21 Mar Quick Tip: Carrying a Spare Distributor, Ready-to-Run
Most of us are wise enough to carry spare points, condenser, cap and rotor in order to perform roadside repairs in the event of diagnosing ignition problems. Even smarter is carrying a spare distributor, already containing good points (gap pre-set), condenser, cap and rotor.
The reason for this that when you are stuck at the side of the road, time is of the essence; not only do you want to get where you need to go, but it’s dangerous repairing your car on the side of a busy road with traffic racing by. So instead if trouble shooting, one element at a time, whether it is the condenser, points, rotor, etc., you can simply swap out the entire distributor and rule all of the items out in one fell swoop. You can then determine what specifically was the cause back in your garage, safe and sound.
But there is one other suggestions to make your roadside repair even quicker and more accurate, and that involves pre-timing your distributor. Distributor guru, Glenn Ring, made this suggestion to me a few years ago. It involves using a second distributor clamp, pre-installing and timing your spare distributor, and then removing the entire distributor (with clamp) by simply removing the 13mm nut that holds the clamp to the case. Since the distributor is pre-timed, your timing will be within a few degrees – the variance being the left to right movement caused by the distributor clamp hole being slightly larger than the stud on the case – of where it needs to be when you install it during your roadside repair. Ease and peace of mind.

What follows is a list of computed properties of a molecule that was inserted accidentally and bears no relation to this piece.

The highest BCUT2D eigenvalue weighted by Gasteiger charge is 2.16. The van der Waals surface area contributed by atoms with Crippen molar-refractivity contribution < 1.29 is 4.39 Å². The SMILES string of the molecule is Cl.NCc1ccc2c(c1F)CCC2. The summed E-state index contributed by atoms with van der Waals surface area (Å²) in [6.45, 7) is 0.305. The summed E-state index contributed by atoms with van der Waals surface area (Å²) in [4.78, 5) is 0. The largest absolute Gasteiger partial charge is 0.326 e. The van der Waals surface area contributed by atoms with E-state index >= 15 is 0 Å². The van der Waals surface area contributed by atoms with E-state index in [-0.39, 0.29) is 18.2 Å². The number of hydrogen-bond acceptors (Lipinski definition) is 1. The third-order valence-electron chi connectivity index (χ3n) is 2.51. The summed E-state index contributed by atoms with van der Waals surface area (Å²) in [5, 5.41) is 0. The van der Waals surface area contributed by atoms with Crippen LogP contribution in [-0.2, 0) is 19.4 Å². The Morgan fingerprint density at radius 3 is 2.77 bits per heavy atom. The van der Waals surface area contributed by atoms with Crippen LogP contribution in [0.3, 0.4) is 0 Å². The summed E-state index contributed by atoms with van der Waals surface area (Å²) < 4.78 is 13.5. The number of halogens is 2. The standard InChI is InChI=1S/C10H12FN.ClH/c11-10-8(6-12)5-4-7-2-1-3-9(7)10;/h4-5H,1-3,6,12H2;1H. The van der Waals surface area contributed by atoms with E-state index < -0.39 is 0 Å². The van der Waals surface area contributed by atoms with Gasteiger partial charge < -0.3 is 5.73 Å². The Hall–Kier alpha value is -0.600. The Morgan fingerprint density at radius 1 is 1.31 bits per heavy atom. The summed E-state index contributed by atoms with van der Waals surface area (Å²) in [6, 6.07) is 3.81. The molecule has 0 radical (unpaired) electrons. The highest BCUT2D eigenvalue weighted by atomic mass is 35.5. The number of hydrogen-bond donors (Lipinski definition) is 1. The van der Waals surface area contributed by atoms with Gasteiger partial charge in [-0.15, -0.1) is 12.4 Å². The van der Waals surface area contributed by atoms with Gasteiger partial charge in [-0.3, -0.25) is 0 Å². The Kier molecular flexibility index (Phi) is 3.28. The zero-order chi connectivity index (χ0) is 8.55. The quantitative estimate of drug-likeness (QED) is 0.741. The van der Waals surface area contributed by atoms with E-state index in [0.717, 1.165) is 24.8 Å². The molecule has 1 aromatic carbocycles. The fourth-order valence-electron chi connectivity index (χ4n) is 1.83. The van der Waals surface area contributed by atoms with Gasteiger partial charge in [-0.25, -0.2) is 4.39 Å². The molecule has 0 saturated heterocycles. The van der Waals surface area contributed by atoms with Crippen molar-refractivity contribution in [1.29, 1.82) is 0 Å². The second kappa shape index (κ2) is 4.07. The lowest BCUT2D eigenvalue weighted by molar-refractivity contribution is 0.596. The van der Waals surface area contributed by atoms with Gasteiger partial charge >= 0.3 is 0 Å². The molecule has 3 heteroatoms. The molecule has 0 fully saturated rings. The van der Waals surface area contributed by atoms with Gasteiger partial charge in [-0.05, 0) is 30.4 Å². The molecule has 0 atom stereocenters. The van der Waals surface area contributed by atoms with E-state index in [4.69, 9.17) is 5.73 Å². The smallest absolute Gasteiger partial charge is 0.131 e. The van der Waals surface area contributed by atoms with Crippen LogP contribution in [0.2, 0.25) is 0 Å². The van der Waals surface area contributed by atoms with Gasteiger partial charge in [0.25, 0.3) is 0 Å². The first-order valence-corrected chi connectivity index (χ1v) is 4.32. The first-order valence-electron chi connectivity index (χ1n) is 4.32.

Old cars need maintenance and repairs – are you prepared?
Bosch 010 Distributor
This is run in the engine day-in, day-out.
An old 009 is used as back-up. The point gap has been set, and the condenser, cap and rotor are in good shape. It has also been lubed and the advance weights are working. The 009 is installed in the engine and the timing is set.
Note that this photo is for illustrative purposes only, as the inductive pickup should be located as close as possible to the spark plug (versus the distributor cap) in order to get the most accurate reading.
Don’t Loosen the Clamp
The distributor is then removed by loosening the 13mm nut that holds the clamp to the case. The timing will then be within a few degrees of where you set it when you reinstall it.
The spare distributor is then wrapped in a rag and sealed in a Ziplock bag, stored with the other spare parts in the “breakdown kit” that is always carried in the car, along with the appropriate tools.
Luck favours the prepared.